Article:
It does seem a little strange though, how he didn’t know who the woman was, but then somehow she was interviewed for his biography. What’s even stranger is that her own son, who certainly could have heard the story growing up, then heard it in a PH session as a young adult and was suddenly moved to write a letter. I mean, if you (today) had grown up knowing that Hinckley had helped your mom out, and knew that she had spoken with him (or his sons) about the event, and that the event appeared in his biography, and then you heard it again in PH, would you suddenly feel the desire to write? If he had grown up hearing the story, would he need to introduce himself and give all these details about his mother’s true condition, as in, “And now you know the rest of the story?” Kimball’s biographers were circulating the story already, so the mother had been contacted…so Kimball would have already known the rest of the story (since the second paragraph cites her as a direct source). The whole thing comes together in such an interesting way–not impossible, but a lot like some poetic license has been taken.
I’ll have to read Kimball’s biography. I read the Ensign article, but that doesn’t shed much light on this. It’s like the accounts of Jesus in Gethsemane being relayed word for word, even though all of the witnesses were sleeping far away…somebody appears to have felt that the message of the event was more important than the event itself.
I know some people (cough..ussell…cough) will undoubtedly take great umbrage at the suggestion that Hinckley could be following the pattern set by Joseph Smith, Paul Dunn, and whoever ordered the rerecording (with realistic cough-track) of Ronald Poelman’s 1984 talk, but I just thought the flow of events was interesting. They could have easily found something more plausible and equally uplifting.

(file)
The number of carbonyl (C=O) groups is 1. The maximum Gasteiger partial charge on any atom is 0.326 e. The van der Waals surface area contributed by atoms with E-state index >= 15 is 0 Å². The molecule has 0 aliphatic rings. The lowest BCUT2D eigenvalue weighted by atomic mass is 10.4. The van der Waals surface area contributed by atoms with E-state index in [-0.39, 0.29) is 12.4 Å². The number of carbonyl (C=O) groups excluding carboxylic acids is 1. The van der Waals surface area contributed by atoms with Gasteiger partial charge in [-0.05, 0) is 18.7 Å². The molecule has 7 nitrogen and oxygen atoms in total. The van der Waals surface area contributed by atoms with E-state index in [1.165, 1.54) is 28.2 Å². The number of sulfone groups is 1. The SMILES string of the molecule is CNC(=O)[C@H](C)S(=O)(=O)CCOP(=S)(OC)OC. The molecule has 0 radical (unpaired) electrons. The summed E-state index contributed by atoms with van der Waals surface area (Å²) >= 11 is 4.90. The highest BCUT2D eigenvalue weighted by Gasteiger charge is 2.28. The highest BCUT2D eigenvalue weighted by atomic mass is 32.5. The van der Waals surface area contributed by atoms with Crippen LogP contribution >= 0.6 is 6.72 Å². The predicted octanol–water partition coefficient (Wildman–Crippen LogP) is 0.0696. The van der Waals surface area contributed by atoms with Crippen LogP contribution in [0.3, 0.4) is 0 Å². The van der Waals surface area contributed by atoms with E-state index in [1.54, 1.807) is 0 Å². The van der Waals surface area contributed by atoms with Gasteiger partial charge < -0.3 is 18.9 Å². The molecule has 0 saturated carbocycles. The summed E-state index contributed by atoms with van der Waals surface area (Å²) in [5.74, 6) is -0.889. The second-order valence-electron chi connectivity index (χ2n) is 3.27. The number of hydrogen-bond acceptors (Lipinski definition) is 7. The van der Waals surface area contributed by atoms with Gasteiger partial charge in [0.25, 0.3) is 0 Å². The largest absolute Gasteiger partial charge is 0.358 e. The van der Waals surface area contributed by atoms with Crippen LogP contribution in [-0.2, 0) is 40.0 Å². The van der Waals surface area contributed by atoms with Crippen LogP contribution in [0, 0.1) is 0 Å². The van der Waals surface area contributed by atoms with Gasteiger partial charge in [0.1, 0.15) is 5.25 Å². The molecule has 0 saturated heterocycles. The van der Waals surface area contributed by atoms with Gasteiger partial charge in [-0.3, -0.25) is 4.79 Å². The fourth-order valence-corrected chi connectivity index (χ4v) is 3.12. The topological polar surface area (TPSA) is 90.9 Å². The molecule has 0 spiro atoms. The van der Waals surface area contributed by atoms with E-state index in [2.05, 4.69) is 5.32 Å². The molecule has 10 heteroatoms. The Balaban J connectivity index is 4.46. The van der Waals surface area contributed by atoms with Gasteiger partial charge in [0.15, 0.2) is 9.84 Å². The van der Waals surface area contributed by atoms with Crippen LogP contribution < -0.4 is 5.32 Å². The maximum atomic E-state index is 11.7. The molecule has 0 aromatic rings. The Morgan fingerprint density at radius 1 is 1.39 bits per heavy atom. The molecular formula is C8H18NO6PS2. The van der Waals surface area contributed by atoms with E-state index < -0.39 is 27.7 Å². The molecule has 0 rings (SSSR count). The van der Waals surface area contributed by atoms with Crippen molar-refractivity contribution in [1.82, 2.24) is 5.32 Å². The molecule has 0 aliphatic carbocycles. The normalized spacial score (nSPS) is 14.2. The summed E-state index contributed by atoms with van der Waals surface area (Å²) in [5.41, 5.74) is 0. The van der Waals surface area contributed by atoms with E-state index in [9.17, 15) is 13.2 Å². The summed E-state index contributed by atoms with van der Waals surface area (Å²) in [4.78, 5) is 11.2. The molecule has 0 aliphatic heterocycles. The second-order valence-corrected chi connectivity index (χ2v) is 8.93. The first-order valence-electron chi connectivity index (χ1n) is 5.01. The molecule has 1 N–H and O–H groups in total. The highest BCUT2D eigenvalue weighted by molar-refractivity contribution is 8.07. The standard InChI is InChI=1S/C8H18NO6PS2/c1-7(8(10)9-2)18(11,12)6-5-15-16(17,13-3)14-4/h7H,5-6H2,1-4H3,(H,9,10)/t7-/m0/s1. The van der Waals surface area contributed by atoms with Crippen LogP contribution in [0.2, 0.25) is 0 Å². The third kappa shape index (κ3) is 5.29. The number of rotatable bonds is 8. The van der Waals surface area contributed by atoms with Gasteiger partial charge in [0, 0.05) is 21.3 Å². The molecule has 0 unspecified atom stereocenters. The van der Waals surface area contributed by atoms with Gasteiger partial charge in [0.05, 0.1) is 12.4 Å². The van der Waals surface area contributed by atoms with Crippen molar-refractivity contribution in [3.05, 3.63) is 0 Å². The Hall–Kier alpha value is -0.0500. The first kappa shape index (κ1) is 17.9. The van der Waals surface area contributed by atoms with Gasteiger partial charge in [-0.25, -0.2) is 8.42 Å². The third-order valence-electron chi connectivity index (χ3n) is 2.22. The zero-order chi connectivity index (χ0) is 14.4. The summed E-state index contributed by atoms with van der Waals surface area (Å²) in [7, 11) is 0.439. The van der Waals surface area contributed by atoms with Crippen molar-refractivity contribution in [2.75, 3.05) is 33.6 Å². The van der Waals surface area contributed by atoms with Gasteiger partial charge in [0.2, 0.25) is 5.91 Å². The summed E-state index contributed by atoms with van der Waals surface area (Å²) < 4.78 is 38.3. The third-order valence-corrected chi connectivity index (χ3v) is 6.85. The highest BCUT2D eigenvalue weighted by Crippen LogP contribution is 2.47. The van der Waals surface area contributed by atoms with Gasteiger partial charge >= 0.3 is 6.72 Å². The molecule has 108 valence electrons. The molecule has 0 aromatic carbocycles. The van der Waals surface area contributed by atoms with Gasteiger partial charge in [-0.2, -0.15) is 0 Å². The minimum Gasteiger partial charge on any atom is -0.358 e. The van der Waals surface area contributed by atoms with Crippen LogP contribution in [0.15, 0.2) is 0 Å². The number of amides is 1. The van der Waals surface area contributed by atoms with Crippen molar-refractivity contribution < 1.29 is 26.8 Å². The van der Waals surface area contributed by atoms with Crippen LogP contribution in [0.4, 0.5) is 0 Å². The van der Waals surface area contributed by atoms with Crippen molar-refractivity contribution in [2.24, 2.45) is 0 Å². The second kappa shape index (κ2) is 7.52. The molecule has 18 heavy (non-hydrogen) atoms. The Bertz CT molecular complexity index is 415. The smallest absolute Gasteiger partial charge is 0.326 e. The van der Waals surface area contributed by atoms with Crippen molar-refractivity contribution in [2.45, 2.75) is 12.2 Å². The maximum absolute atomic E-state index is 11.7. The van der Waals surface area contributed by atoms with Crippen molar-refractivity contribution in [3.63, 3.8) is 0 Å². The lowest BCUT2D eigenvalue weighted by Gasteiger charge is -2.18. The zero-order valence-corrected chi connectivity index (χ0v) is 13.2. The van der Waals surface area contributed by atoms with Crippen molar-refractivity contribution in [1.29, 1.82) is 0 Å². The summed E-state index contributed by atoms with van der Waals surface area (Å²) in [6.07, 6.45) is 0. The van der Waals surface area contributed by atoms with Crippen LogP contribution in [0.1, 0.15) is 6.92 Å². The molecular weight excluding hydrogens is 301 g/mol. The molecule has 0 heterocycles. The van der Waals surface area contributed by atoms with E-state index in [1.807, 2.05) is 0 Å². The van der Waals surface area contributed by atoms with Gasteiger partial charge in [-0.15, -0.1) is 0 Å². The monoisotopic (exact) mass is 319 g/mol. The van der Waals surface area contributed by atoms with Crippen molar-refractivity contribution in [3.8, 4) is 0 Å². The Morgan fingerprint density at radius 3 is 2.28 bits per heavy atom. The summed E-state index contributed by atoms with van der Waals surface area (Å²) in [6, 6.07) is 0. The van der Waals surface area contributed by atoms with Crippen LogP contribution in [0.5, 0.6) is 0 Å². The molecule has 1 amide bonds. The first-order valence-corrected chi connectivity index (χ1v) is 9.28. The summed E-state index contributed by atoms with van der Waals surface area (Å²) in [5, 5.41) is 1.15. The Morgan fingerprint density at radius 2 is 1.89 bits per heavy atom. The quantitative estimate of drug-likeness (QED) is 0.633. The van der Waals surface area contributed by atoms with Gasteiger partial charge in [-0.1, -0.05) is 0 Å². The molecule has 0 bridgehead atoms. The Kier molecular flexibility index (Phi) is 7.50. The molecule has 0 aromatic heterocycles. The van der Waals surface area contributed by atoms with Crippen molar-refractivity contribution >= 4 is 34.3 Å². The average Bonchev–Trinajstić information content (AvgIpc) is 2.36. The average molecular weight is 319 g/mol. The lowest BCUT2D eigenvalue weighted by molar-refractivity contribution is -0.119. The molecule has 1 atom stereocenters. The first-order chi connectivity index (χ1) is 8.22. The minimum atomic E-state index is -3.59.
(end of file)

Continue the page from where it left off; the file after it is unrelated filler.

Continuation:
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Actually, I need to thank you, Uj. This talk is a tremendous talk that has slipped by my radar. Brilliant. My gratitude.
It is remarkable that I fully expected that PRECISELY this kind of fire would come in response to this post. Unfortunate. Not even a fortunate happenstance–it’s all the tangled web weaved by white businessmen in the bastion of American conservatism. Who’s spreading the rumors here anyway? That’s our job! 🙂
What a life some people lead–No goodness, no love.
Unfortunately, some people have lived half of a life. Miraculous happenstances DO HAPPEN–I’VE SEEN THEM. I know how to analyze, criticize, question assumptions–I’ll make my living doing this. BUt I also know that miracles do happen. Chesterton was right in his insistence that the truth is inherently paradoxical.
In any case, the Poelman case was a non-event (btw Uj, how DO people get the full text of the talk if it wasn’t published in the original form? Just a question).
Elder Holland spoke to Poelman’s point within the past few years: “Sometimes we seek heaven too obliquely, focusing on programs or history or the experience of others.”